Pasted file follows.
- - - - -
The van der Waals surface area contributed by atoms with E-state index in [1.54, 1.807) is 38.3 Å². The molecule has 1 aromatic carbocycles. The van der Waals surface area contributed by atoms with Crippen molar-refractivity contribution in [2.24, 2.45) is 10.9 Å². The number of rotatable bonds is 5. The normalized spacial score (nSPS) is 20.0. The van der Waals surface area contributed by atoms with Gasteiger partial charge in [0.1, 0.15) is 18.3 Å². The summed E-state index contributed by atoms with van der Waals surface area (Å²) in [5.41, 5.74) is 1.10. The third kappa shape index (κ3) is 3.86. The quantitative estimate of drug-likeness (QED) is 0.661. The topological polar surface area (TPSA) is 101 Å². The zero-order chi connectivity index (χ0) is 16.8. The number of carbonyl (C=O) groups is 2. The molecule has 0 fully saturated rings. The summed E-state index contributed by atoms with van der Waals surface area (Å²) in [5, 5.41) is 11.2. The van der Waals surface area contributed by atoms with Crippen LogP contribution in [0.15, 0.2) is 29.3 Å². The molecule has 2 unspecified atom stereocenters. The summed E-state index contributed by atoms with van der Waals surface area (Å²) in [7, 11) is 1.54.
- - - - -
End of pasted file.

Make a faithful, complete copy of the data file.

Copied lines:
The van der Waals surface area contributed by atoms with E-state index in [1.54, 1.807) is 38.3 Å². The molecule has 1 aromatic carbocycles. The van der Waals surface area contributed by atoms with Crippen molar-refractivity contribution in [2.24, 2.45) is 10.9 Å². The number of rotatable bonds is 5. The normalized spacial score (nSPS) is 20.0. The van der Waals surface area contributed by atoms with Gasteiger partial charge in [0.1, 0.15) is 18.3 Å². The summed E-state index contributed by atoms with van der Waals surface area (Å²) in [5.41, 5.74) is 1.10. The third kappa shape index (κ3) is 3.86. The quantitative estimate of drug-likeness (QED) is 0.661. The topological polar surface area (TPSA) is 101 Å². The zero-order chi connectivity index (χ0) is 16.8. The number of carbonyl (C=O) groups is 2. The molecule has 0 fully saturated rings. The summed E-state index contributed by atoms with van der Waals surface area (Å²) in [5, 5.41) is 11.2. The van der Waals surface area contributed by atoms with Crippen LogP contribution in [0.15, 0.2) is 29.3 Å². The molecule has 2 unspecified atom stereocenters. The summed E-state index contributed by atoms with van der Waals surface area (Å²) in [7, 11) is 1.54.